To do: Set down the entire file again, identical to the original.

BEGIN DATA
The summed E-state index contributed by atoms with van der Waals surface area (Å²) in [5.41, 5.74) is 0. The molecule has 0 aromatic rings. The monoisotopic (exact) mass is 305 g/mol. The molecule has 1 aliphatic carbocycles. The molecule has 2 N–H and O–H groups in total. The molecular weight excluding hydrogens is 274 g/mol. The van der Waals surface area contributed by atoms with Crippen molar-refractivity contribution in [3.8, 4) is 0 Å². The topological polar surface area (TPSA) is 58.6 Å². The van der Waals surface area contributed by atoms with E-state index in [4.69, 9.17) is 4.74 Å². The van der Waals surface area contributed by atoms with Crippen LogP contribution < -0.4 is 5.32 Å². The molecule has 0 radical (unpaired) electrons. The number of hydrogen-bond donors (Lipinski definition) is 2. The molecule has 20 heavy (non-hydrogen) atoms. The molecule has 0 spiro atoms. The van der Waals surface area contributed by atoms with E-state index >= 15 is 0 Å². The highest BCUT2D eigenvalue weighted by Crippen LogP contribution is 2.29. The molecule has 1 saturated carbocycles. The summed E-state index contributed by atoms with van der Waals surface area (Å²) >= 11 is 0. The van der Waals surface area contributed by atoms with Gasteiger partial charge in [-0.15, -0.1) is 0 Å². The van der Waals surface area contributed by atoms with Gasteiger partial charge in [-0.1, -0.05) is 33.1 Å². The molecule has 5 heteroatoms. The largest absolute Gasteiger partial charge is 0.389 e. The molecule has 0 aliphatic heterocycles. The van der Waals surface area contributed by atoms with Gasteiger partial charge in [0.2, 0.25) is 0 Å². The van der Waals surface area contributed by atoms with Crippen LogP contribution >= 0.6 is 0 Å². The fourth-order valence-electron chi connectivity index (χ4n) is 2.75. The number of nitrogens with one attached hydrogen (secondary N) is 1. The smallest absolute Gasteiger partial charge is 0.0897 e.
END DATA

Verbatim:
The summed E-state index contributed by atoms with van der Waals surface area (Å²) in [5.41, 5.74) is 0. The molecule has 0 aromatic rings. The monoisotopic (exact) mass is 305 g/mol. The molecule has 1 aliphatic carbocycles. The molecule has 2 N–H and O–H groups in total. The molecular weight excluding hydrogens is 274 g/mol. The van der Waals surface area contributed by atoms with Crippen molar-refractivity contribution in [3.8, 4) is 0 Å². The topological polar surface area (TPSA) is 58.6 Å². The van der Waals surface area contributed by atoms with E-state index in [4.69, 9.17) is 4.74 Å². The van der Waals surface area contributed by atoms with Crippen LogP contribution < -0.4 is 5.32 Å². The molecule has 0 radical (unpaired) electrons. The number of hydrogen-bond donors (Lipinski definition) is 2. The molecule has 20 heavy (non-hydrogen) atoms. The molecule has 0 spiro atoms. The van der Waals surface area contributed by atoms with E-state index >= 15 is 0 Å². The highest BCUT2D eigenvalue weighted by Crippen LogP contribution is 2.29. The molecule has 1 saturated carbocycles. The summed E-state index contributed by atoms with van der Waals surface area (Å²) >= 11 is 0. The van der Waals surface area contributed by atoms with Gasteiger partial charge in [-0.15, -0.1) is 0 Å². The van der Waals surface area contributed by atoms with Gasteiger partial charge in [-0.1, -0.05) is 33.1 Å². The molecule has 5 heteroatoms. The largest absolute Gasteiger partial charge is 0.389 e. The molecule has 0 aliphatic heterocycles. The van der Waals surface area contributed by atoms with Gasteiger partial charge in [0.2, 0.25) is 0 Å². The van der Waals surface area contributed by atoms with Crippen LogP contribution >= 0.6 is 0 Å². The fourth-order valence-electron chi connectivity index (χ4n) is 2.75. The number of nitrogens with one attached hydrogen (secondary N) is 1. The smallest absolute Gasteiger partial charge is 0.0897 e.